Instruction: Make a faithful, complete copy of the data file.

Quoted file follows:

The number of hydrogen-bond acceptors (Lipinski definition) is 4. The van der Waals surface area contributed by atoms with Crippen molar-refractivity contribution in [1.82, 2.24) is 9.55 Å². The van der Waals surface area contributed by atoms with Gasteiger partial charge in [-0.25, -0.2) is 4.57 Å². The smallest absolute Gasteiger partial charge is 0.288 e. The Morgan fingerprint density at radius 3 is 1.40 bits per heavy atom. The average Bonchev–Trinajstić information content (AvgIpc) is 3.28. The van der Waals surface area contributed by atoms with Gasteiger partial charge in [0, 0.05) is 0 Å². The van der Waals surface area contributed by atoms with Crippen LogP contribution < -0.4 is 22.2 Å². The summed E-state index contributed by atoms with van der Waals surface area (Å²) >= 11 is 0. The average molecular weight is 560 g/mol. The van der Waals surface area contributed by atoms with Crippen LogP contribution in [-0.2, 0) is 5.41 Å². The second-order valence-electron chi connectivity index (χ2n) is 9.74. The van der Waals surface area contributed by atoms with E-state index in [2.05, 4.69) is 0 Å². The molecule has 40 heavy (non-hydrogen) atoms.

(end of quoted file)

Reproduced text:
The number of hydrogen-bond acceptors (Lipinski definition) is 4. The van der Waals surface area contributed by atoms with Crippen molar-refractivity contribution in [1.82, 2.24) is 9.55 Å². The van der Waals surface area contributed by atoms with Gasteiger partial charge in [-0.25, -0.2) is 4.57 Å². The smallest absolute Gasteiger partial charge is 0.288 e. The Morgan fingerprint density at radius 3 is 1.40 bits per heavy atom. The average Bonchev–Trinajstić information content (AvgIpc) is 3.28. The van der Waals surface area contributed by atoms with Gasteiger partial charge in [0, 0.05) is 0 Å². The van der Waals surface area contributed by atoms with Crippen LogP contribution < -0.4 is 22.2 Å². The summed E-state index contributed by atoms with van der Waals surface area (Å²) >= 11 is 0. The average molecular weight is 560 g/mol. The van der Waals surface area contributed by atoms with Crippen LogP contribution in [-0.2, 0) is 5.41 Å². The second-order valence-electron chi connectivity index (χ2n) is 9.74. The van der Waals surface area contributed by atoms with E-state index in [2.05, 4.69) is 0 Å². The molecule has 40 heavy (non-hydrogen) atoms.